Some time a few years back, there was a migration of primary care doctors and internists into the hospital setting to provide “hospitalist” care.  I think many of these were fed up with private practice and insurance companies or just didn’t have the business savvy to stay afloat.  Regardless, the idea was that these doctors would be much more efficient and allow for better hospital care and outcomes.

I had personal experience with a hospitalist when Keegan was born.  A hospitalist would not release him the day he was born because of the genetic heel stick testing that is done on all newborns.  Basically, the accuracy of the results is higher after 24 hours.  So she wanted Keegan to stay for more than 24 hours so the testing could be done.  Everyone else was free to go home should we choose to leave little newborn Keegan all alone…

The upsetting part is that there was NO reason this testing couldn’t have been done by his family doctor in a few days.  But the hospitalist would hear nothing of it.  Certainly expensive and frustrating.

Now, on to this particular study.  The is strong data that hospitalist care truly does result in cost savings and short lengths of stay.  The problem is that the cost savings are apparently only to the hospital.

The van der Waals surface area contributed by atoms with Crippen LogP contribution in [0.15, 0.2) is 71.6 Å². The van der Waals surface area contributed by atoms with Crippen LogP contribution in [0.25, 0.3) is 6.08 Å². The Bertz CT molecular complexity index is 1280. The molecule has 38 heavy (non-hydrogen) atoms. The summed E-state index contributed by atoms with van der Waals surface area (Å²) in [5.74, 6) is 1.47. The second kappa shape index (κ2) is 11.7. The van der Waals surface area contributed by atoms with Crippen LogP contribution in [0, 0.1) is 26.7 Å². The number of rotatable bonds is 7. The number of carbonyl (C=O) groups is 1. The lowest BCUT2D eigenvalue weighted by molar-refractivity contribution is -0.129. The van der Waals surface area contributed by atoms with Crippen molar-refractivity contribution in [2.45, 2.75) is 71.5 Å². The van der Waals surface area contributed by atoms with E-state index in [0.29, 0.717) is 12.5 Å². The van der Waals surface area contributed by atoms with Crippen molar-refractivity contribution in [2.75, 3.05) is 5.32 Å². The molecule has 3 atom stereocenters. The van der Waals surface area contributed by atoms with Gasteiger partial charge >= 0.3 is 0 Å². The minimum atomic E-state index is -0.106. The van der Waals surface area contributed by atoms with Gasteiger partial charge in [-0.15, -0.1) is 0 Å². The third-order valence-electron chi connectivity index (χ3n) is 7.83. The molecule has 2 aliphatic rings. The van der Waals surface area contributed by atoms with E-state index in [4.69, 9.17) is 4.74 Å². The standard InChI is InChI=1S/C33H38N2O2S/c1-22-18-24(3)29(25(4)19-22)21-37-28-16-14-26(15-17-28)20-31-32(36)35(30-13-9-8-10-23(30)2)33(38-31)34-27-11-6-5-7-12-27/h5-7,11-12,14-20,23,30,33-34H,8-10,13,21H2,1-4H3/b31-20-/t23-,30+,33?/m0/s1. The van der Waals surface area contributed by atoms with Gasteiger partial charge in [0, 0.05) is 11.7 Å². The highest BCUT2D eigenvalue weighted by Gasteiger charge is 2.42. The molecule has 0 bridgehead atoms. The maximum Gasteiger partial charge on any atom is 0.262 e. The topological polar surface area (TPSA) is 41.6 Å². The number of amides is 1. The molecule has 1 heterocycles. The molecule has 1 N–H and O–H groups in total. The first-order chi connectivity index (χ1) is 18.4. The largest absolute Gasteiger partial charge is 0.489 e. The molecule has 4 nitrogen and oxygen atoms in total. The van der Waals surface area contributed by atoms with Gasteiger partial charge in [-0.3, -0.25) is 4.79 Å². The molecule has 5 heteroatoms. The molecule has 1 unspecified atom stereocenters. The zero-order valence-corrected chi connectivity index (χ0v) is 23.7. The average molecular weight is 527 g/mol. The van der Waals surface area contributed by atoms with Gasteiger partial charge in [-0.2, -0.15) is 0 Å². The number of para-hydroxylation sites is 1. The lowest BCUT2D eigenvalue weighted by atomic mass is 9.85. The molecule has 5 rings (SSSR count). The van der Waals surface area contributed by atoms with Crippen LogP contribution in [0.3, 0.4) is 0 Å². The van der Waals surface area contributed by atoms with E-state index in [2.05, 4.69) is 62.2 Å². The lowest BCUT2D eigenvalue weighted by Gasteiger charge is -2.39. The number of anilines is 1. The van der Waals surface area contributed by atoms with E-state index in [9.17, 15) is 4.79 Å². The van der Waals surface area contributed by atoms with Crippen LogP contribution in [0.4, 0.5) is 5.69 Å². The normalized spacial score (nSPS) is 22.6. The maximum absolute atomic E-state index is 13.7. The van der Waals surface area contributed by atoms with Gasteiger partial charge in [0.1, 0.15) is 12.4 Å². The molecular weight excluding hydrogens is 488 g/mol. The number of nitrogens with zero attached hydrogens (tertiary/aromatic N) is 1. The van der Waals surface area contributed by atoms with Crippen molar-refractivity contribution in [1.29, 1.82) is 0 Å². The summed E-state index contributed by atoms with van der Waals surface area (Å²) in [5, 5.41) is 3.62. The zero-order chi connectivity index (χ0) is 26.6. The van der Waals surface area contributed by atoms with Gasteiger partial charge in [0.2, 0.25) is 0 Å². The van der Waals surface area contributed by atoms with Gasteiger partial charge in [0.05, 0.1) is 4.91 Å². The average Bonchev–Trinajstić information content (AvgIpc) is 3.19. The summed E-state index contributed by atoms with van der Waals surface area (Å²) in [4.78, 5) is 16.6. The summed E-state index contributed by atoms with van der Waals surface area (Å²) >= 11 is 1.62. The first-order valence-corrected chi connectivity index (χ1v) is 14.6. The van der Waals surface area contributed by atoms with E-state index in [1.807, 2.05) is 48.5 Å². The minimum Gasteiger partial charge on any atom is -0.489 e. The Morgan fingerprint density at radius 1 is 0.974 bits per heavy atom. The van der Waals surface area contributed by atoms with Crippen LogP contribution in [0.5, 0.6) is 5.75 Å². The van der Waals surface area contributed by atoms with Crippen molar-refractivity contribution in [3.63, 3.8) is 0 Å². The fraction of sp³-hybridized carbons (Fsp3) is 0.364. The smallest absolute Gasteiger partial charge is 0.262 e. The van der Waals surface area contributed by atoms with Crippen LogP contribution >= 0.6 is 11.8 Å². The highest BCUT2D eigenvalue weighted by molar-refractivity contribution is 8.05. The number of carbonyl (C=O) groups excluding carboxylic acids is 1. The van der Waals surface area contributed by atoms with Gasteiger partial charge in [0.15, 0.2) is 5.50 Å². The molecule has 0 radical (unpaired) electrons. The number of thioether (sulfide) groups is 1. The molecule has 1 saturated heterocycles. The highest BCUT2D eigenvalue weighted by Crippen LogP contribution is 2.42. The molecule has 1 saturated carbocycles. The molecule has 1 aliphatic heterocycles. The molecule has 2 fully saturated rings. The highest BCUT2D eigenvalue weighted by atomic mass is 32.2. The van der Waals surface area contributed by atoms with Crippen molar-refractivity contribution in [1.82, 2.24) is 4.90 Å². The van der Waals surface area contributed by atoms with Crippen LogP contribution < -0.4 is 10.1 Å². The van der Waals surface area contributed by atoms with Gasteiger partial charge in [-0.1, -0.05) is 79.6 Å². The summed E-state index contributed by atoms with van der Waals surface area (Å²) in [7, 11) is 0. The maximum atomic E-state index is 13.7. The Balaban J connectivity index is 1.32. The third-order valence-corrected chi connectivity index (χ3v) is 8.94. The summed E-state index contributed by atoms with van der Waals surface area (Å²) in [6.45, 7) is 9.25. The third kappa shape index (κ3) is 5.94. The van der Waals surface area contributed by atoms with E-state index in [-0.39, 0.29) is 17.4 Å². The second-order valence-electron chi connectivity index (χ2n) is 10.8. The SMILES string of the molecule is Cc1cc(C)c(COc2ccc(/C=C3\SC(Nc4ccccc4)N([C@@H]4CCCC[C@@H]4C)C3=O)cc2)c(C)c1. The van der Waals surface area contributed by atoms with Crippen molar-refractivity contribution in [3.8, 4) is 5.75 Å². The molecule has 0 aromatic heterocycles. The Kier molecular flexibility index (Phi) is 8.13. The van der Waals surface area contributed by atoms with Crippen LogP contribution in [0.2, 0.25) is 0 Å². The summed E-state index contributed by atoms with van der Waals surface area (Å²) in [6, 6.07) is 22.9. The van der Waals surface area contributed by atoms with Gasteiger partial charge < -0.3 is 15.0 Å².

The problem?  While the Medicare costs were less in the hospital, the costs AFTER the hospital were greater with hospitalist use.  Worse, less patients were discharged to home (vs a facility), were more likely to have future ER visits and more likely to be re-admitted into the hospital.

Some cost savings, huh?  The hospital certainly wins out–they get more ER and more admissions when they use hospitalists!!  I just wish I could run a business that ultimately left patients in a worse scenario than when they came in and I could make more money the second time around!

Of course, the true cost savings occur when the patient takes good care of their health and doesn’t need to go to the hospital in the first place.  Without these changes and the continued use of hospitalists, the costs of the Medicare system will ultimately spiral beyond control.

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James Bogash

For more than a decade, Dr. Bogash has stayed current with the medical literature as it relates to physiology, disease prevention and disease management. He uses his knowledge to educate patients, the community and cyberspace on the best way to avoid and / or manage chronic diseases using lifestyle and targeted supplementation.